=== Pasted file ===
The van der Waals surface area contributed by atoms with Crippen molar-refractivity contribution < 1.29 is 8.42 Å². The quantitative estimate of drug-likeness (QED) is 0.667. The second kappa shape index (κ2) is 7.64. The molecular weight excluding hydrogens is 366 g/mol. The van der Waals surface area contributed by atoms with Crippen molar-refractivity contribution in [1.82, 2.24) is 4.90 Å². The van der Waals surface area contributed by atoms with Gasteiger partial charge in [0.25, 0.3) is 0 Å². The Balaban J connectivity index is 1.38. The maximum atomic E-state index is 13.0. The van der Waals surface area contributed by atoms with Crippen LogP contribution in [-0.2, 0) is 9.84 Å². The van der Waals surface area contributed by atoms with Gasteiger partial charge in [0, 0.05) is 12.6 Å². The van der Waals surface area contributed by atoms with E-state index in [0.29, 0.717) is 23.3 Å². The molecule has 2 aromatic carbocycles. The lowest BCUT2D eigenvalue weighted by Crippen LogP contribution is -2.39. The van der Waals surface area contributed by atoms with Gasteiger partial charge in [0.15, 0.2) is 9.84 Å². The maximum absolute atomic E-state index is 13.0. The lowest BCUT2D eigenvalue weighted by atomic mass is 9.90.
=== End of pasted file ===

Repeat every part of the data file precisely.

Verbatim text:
The van der Waals surface area contributed by atoms with Crippen molar-refractivity contribution < 1.29 is 8.42 Å². The quantitative estimate of drug-likeness (QED) is 0.667. The second kappa shape index (κ2) is 7.64. The molecular weight excluding hydrogens is 366 g/mol. The van der Waals surface area contributed by atoms with Crippen molar-refractivity contribution in [1.82, 2.24) is 4.90 Å². The van der Waals surface area contributed by atoms with Gasteiger partial charge in [0.25, 0.3) is 0 Å². The Balaban J connectivity index is 1.38. The maximum atomic E-state index is 13.0. The van der Waals surface area contributed by atoms with Crippen LogP contribution in [-0.2, 0) is 9.84 Å². The van der Waals surface area contributed by atoms with Gasteiger partial charge in [0, 0.05) is 12.6 Å². The van der Waals surface area contributed by atoms with E-state index in [0.29, 0.717) is 23.3 Å². The molecule has 2 aromatic carbocycles. The lowest BCUT2D eigenvalue weighted by Crippen LogP contribution is -2.39. The van der Waals surface area contributed by atoms with Gasteiger partial charge in [0.15, 0.2) is 9.84 Å². The maximum absolute atomic E-state index is 13.0. The lowest BCUT2D eigenvalue weighted by atomic mass is 9.90.